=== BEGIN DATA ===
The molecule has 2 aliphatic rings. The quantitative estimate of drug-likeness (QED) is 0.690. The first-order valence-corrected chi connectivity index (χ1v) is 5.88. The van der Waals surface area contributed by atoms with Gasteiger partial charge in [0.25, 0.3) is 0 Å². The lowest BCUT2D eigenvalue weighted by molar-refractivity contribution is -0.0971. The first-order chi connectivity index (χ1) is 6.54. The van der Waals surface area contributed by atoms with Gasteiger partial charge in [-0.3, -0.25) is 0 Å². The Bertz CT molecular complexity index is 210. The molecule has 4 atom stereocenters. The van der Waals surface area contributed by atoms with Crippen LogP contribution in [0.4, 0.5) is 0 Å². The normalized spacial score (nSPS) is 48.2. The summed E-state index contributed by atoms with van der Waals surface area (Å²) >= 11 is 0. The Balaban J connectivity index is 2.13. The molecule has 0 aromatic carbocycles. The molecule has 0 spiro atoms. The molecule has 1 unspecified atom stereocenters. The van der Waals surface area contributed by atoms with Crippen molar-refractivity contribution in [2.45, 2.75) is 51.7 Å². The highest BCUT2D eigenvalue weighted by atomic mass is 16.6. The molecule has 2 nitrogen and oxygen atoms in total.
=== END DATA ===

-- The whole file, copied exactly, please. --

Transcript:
The molecule has 2 aliphatic rings. The quantitative estimate of drug-likeness (QED) is 0.690. The first-order valence-corrected chi connectivity index (χ1v) is 5.88. The van der Waals surface area contributed by atoms with Gasteiger partial charge in [0.25, 0.3) is 0 Å². The lowest BCUT2D eigenvalue weighted by molar-refractivity contribution is -0.0971. The first-order chi connectivity index (χ1) is 6.54. The van der Waals surface area contributed by atoms with Gasteiger partial charge in [-0.3, -0.25) is 0 Å². The Bertz CT molecular complexity index is 210. The molecule has 4 atom stereocenters. The van der Waals surface area contributed by atoms with Crippen LogP contribution in [0.4, 0.5) is 0 Å². The normalized spacial score (nSPS) is 48.2. The summed E-state index contributed by atoms with van der Waals surface area (Å²) >= 11 is 0. The Balaban J connectivity index is 2.13. The molecule has 0 aromatic carbocycles. The molecule has 0 spiro atoms. The molecule has 1 unspecified atom stereocenters. The van der Waals surface area contributed by atoms with Crippen molar-refractivity contribution in [2.45, 2.75) is 51.7 Å². The highest BCUT2D eigenvalue weighted by atomic mass is 16.6. The molecule has 2 nitrogen and oxygen atoms in total.